Episode three is titled “Carentan,” after the town that was Easy’s objective.
The episode chronicles Easy’s first major objective since D-Day. Then men were all sleep deprived and adjusting to being in a war zone. As they moved to take Carentan many of them also fully experienced the terror of war.
This episode follows a Private Blithe, who in the book is actually only mentioned twice. The choice to follow Blithe though was I think a good call by Hanks and Spielberg – he illustrated an extreme version of the fear these men were dealing with. Blithe goes blind from fear as they take Carentan, later gaining it back when Winters talked to him and calmed him down. (page 98)
This episode not only shows fear though, but the incredible bravery of the men. The chaplain who walked through the street giving soldiers the last rights as explosions go off and bullets fly past him. Of Winters and the other leading officers who did just that, and lead the men by example. And also, of the resilience of the human body. It’s amazing what many of the men were able to withstand while wounded, determined to achieve their mission and keep their buddies safe.
To the book: One thing I think needs a bigger presence in popular history (someone make a movie out of this!) is the glider infantry regiments. No one hears anything about them! Ambrose has mentioned them twice up to this point, but I mean, who wants to be flying gliders in this war!?
Another thing Ambrose points out, the failings (probably a tougher word than necessary) of the senior officers. Moving into position to take Carentan took all night, and by the time the assault came the men were exhausted. Basically it goes to show how little the Army changes. Winters was furious though at the state of the operation up to that point. And it didn’t help for when the time to move came. As the men moved into the town a machine gunner targeted them, Lt. Welsh and seven men made it in before the rest of the company dove into the ditches on the sides of the road and froze. it took Winters running around, drawing the machine gun fire, kicking and screaming at them to get them moving again (because they had never seen that side of Winters, he basically snapped them out of their fear). It was an incredible scene in the show and in the book – emphasizing the various reactions of men in war and how much a good leader influences his men. (pages 94-6)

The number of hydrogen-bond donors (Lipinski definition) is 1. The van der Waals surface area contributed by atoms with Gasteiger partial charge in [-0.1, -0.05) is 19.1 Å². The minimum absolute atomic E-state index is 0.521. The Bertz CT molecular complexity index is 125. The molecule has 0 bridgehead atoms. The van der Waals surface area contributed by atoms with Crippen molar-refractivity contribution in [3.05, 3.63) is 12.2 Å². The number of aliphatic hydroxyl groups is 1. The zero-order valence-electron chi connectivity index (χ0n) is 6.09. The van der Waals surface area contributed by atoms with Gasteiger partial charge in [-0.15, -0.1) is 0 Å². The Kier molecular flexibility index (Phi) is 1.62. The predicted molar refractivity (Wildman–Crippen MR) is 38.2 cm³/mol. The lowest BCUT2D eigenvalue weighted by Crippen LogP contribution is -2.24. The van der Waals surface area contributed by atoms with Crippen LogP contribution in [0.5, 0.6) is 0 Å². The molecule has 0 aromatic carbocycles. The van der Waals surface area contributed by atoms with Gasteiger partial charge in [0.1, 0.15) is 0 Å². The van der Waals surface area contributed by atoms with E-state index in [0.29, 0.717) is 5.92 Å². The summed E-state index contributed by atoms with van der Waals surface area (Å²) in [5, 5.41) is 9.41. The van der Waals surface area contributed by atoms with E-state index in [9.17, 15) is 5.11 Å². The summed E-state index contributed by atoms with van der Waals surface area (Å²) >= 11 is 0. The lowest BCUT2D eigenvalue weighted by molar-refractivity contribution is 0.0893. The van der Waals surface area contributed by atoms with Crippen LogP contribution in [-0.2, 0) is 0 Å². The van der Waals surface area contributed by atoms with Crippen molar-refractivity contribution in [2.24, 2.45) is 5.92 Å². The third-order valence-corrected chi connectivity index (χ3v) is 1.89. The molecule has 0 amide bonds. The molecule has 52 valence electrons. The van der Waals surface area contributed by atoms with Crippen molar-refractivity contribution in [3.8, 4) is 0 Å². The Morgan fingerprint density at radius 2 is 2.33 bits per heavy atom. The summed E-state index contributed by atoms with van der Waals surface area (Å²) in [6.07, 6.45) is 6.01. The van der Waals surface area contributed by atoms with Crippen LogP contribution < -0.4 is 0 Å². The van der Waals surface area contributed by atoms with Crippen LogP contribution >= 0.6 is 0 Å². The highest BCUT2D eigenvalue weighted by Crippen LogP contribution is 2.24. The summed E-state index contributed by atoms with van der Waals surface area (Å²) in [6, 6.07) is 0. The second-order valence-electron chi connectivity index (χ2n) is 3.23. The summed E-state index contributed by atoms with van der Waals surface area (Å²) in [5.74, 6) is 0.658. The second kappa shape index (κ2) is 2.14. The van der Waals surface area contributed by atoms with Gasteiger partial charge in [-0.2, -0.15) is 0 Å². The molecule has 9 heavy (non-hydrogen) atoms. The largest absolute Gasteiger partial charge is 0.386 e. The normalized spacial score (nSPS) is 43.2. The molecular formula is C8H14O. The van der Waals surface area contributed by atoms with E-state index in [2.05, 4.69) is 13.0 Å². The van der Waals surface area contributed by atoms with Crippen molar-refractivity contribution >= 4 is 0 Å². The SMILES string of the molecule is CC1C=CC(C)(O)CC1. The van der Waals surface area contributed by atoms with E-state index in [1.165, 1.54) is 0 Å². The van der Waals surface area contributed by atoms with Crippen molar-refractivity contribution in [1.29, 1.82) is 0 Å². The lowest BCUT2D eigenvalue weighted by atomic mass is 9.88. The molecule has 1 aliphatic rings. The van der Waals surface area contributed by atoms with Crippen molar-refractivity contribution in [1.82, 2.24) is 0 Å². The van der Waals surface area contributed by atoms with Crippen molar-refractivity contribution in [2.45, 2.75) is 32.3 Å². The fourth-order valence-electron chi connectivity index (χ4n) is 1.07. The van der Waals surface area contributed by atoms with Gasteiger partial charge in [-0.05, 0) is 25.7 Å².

After taking Carentan the company held it, and when they were relieved on June 29, 1944 they had been in the field for 23 days. The 506th had suffered about 50% casualties, the most of any regiment in the campaign. (page 105)